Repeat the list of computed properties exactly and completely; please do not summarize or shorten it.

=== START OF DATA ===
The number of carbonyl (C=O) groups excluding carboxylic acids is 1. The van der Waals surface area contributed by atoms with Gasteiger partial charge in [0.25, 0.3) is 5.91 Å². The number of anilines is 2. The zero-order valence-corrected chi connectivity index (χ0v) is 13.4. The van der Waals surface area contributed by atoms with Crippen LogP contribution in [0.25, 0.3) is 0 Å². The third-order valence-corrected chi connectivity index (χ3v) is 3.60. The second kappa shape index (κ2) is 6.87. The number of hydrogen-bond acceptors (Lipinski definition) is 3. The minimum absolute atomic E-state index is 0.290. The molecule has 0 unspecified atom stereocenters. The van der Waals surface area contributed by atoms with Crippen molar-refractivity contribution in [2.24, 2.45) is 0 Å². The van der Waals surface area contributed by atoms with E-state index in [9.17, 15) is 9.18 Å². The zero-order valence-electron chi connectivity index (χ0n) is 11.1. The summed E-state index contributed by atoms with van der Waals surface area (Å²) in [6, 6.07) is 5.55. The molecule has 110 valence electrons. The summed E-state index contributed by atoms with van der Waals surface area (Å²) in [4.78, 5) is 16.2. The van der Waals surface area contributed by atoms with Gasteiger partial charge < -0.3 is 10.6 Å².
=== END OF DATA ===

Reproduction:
The number of carbonyl (C=O) groups excluding carboxylic acids is 1. The van der Waals surface area contributed by atoms with Gasteiger partial charge in [0.25, 0.3) is 5.91 Å². The number of anilines is 2. The zero-order valence-corrected chi connectivity index (χ0v) is 13.4. The van der Waals surface area contributed by atoms with Crippen LogP contribution in [0.25, 0.3) is 0 Å². The third-order valence-corrected chi connectivity index (χ3v) is 3.60. The second kappa shape index (κ2) is 6.87. The number of hydrogen-bond acceptors (Lipinski definition) is 3. The minimum absolute atomic E-state index is 0.290. The molecule has 0 unspecified atom stereocenters. The van der Waals surface area contributed by atoms with Crippen molar-refractivity contribution in [2.24, 2.45) is 0 Å². The van der Waals surface area contributed by atoms with E-state index in [9.17, 15) is 9.18 Å². The zero-order valence-electron chi connectivity index (χ0n) is 11.1. The summed E-state index contributed by atoms with van der Waals surface area (Å²) in [6, 6.07) is 5.55. The molecule has 110 valence electrons. The summed E-state index contributed by atoms with van der Waals surface area (Å²) in [4.78, 5) is 16.2. The van der Waals surface area contributed by atoms with Gasteiger partial charge < -0.3 is 10.6 Å².